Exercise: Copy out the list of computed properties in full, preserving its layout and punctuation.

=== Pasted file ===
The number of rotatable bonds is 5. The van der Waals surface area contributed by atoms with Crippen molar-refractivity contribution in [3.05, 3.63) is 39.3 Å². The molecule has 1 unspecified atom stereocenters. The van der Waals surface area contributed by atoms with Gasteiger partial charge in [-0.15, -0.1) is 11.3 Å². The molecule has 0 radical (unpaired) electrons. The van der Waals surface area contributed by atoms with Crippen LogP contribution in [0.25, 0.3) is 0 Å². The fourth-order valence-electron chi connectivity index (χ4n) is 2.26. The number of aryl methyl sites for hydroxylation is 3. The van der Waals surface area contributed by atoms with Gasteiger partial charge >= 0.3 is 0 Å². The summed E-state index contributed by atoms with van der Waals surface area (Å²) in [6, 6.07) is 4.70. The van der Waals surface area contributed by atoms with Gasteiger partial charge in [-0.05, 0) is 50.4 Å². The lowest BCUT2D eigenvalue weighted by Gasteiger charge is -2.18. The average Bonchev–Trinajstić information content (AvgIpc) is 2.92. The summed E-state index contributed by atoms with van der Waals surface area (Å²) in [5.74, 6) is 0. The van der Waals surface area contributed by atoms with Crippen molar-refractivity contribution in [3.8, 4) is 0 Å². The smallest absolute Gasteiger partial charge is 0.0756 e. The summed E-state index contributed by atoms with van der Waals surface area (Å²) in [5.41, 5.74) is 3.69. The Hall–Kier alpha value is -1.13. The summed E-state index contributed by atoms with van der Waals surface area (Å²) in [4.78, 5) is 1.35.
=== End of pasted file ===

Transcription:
The number of rotatable bonds is 5. The van der Waals surface area contributed by atoms with Crippen molar-refractivity contribution in [3.05, 3.63) is 39.3 Å². The molecule has 1 unspecified atom stereocenters. The van der Waals surface area contributed by atoms with Gasteiger partial charge in [-0.15, -0.1) is 11.3 Å². The molecule has 0 radical (unpaired) electrons. The van der Waals surface area contributed by atoms with Crippen LogP contribution in [0.25, 0.3) is 0 Å². The fourth-order valence-electron chi connectivity index (χ4n) is 2.26. The number of aryl methyl sites for hydroxylation is 3. The van der Waals surface area contributed by atoms with Gasteiger partial charge >= 0.3 is 0 Å². The summed E-state index contributed by atoms with van der Waals surface area (Å²) in [6, 6.07) is 4.70. The van der Waals surface area contributed by atoms with Gasteiger partial charge in [-0.05, 0) is 50.4 Å². The lowest BCUT2D eigenvalue weighted by Gasteiger charge is -2.18. The average Bonchev–Trinajstić information content (AvgIpc) is 2.92. The summed E-state index contributed by atoms with van der Waals surface area (Å²) in [5.74, 6) is 0. The van der Waals surface area contributed by atoms with Crippen molar-refractivity contribution in [3.8, 4) is 0 Å². The smallest absolute Gasteiger partial charge is 0.0756 e. The summed E-state index contributed by atoms with van der Waals surface area (Å²) in [5.41, 5.74) is 3.69. The Hall–Kier alpha value is -1.13. The summed E-state index contributed by atoms with van der Waals surface area (Å²) in [4.78, 5) is 1.35.